When no antenna is accounted for, results are almost independent of the SS albedo and the extinction of the layer; in rough terms, the MS is strongly damped in less than one-half of the thickness of the layer. The *d*_{↓10dB} values obtained when a realistic spaceborne configuration is taken into account are lower than the previous ones, as expected, and this reduction is more pronounced with low extinction coefficients. In particular, this excludes the possibilities of second trip echoes. In fact, with current pulse repetition frequencies of spaceborne radars (on the order of 2500–5000 Hz) the distance between successive pulses is on the order of 120–60 km—that is, far higher than a typical thickness of a cloud. We thus can infer that MS cannot produce echoes seen by the next pulse.

### d. Evaluation of LDR signals

Another important MS effect is the presence of strong cross-polarized components in the received radar signal. The linear depolarization ratio LDR^{MS}_{υh} ≡ *Z*^{MS}_{υh}/*Z*^{MS}_{hh} has been evaluated for a homogeneous layer characterized by different phase functions. Figure 10 presents the results of the simulation performed with no antenna pattern suppression. A polarized Rayleigh and two Mie phase functions (with asymmetry parameters equal to 0.4 and 0.7, respectively) are considered. As before, the results scale up with the scattering optical depth, with the LDR signal monotonically increasing with this quantity [a result already known in the lidar counterpart; e.g., Sassen and Zhao (1995); Hu et al. (2001)]. At small scattering optical depths, more-forward-peaked phase functions cause larger LDRs, but the reverse is true at scattering optical depth greater than 2. However, for asymmetry factors lower than 0.4, as are commonly found at GPM frequencies, and at scattering optical depth greater than 2, the results tend to be almost independent of the phase function. Note how very high values close to 0 dB can be found at large scattering optical depth (>5), a signature that will be particularly relevant in Part II of this series. Again, when the antenna pattern is considered, the magnitude of LDR can be strongly reduced. The results do not scale up with the scattering optical depth any more: at the same ϖ*τ*, homogeneous layers with small SS albedos and extinction coefficients produce LDR signals that are smaller than in the layers characterized by high SS albedos and extinction coefficients.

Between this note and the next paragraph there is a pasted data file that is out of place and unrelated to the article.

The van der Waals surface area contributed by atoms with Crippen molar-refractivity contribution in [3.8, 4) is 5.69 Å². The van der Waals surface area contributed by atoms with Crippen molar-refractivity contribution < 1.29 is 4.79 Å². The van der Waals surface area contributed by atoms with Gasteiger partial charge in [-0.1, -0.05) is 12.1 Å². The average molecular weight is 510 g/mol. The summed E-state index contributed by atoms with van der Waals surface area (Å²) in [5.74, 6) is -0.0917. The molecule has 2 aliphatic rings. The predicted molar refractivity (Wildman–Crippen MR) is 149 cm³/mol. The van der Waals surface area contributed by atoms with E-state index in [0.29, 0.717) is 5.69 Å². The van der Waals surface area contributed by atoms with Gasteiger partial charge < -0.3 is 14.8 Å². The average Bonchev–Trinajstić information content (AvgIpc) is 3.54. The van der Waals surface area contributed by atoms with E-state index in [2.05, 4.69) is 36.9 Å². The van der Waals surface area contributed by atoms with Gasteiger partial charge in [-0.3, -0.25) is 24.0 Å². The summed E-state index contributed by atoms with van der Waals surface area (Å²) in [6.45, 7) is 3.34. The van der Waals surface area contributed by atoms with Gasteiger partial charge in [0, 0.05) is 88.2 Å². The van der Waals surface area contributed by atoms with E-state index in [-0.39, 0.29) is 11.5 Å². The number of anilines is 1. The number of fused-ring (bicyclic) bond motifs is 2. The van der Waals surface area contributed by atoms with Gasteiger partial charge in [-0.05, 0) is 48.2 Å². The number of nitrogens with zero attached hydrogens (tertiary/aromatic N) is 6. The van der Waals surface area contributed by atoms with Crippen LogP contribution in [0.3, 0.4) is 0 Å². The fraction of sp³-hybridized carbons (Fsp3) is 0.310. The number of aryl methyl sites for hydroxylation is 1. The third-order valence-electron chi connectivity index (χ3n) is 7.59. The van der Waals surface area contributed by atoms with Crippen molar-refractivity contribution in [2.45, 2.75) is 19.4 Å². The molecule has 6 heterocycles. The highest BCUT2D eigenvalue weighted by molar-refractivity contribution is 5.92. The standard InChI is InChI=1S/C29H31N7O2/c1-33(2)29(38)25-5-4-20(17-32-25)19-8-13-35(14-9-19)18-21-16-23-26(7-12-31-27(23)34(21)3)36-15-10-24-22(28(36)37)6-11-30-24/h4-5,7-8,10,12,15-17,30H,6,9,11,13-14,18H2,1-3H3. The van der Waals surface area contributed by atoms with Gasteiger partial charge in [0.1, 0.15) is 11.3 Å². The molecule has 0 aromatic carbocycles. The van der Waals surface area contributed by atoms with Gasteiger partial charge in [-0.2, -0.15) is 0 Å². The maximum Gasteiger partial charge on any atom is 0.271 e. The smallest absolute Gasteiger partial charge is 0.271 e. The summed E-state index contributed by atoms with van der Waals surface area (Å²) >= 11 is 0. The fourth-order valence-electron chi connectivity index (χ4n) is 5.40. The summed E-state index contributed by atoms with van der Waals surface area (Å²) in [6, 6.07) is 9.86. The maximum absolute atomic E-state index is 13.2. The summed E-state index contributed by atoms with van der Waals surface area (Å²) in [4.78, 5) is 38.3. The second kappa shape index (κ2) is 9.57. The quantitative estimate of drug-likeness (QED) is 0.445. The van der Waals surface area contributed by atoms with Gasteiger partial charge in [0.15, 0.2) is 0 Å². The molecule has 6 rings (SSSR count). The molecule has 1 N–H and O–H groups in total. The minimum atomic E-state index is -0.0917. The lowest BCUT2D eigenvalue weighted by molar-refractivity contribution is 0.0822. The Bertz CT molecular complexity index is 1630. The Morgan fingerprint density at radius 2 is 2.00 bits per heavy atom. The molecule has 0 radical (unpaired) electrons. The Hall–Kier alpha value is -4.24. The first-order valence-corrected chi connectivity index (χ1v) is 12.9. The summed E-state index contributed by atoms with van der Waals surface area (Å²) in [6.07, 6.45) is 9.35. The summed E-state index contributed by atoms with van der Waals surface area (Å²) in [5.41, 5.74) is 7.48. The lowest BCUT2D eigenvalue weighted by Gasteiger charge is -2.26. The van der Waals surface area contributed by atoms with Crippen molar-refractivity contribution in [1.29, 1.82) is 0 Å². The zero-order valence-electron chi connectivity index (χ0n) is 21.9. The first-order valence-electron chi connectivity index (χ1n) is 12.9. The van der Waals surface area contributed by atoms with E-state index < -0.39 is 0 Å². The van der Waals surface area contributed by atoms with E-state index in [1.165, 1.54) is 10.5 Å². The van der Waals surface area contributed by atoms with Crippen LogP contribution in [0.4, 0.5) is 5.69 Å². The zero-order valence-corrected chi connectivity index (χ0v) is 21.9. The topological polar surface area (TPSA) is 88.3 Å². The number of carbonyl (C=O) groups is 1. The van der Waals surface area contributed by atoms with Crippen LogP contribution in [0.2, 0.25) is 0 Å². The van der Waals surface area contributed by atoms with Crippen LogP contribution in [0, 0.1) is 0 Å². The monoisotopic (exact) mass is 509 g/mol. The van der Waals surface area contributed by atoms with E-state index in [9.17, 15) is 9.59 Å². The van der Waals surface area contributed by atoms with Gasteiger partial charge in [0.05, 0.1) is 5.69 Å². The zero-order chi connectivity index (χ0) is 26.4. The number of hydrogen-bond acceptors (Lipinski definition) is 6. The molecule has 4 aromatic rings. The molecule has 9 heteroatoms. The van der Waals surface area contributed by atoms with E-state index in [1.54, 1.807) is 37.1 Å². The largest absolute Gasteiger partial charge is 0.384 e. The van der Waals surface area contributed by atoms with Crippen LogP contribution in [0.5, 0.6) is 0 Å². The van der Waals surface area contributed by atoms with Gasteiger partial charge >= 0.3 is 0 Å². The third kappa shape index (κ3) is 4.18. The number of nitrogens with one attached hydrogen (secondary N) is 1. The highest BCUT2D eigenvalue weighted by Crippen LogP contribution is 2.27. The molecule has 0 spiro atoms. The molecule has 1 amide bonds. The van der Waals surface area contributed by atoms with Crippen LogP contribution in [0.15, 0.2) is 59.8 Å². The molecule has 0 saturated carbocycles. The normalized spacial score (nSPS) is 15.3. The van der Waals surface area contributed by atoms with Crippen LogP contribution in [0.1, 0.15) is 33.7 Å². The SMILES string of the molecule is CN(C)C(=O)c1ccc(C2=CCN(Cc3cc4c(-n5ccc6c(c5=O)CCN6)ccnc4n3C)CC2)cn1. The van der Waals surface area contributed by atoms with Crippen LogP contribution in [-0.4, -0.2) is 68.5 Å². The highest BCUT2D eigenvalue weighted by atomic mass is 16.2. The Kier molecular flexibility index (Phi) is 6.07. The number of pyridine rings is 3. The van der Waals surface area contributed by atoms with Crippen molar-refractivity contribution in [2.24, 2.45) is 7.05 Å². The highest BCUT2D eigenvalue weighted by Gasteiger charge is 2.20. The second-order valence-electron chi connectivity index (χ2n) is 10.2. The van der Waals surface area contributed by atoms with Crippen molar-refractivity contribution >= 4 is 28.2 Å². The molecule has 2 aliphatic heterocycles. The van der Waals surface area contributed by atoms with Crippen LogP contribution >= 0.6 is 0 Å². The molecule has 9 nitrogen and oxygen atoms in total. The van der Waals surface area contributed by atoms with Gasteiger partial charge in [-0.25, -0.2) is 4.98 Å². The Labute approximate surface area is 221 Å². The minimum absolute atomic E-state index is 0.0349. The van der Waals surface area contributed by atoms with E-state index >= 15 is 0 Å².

## 6. Discussion and conclusions

A numerical code based on an MC procedure that is capable of simulating the polarized signal of a (monostatic/bistatic) radar as sensed from nonisotropic media has been described and validated. The method is not able to account for backscattering enhancement. However, this effect has been shown to be negligible (Kobayashi et al. 2005) in the spaceborne systems that are the foci of this work. The code has been exploited to have insight into the MS phenomenon by using a uniform layer as a case study. The magnitude of the SS with respect to the total radar return (see Fig. 7) is primarily a function of the scattering optical depth [defined in Eq. (19)], with the MS effect increasing with the traveled scattering optical depth. When the antenna suppression factor is omitted, results in spaceborne configuration are found to depend only on the product ϖ*k*_{ext}. The asymmetry parameter of the phase function also plays an important role, with MS contributions increasing when passing from the Rayleigh phase function to the phase function with *g* values around 0.4 (see Fig. 4). Realistic asymmetry factors do not exceed this value at GPM frequencies (see Part II).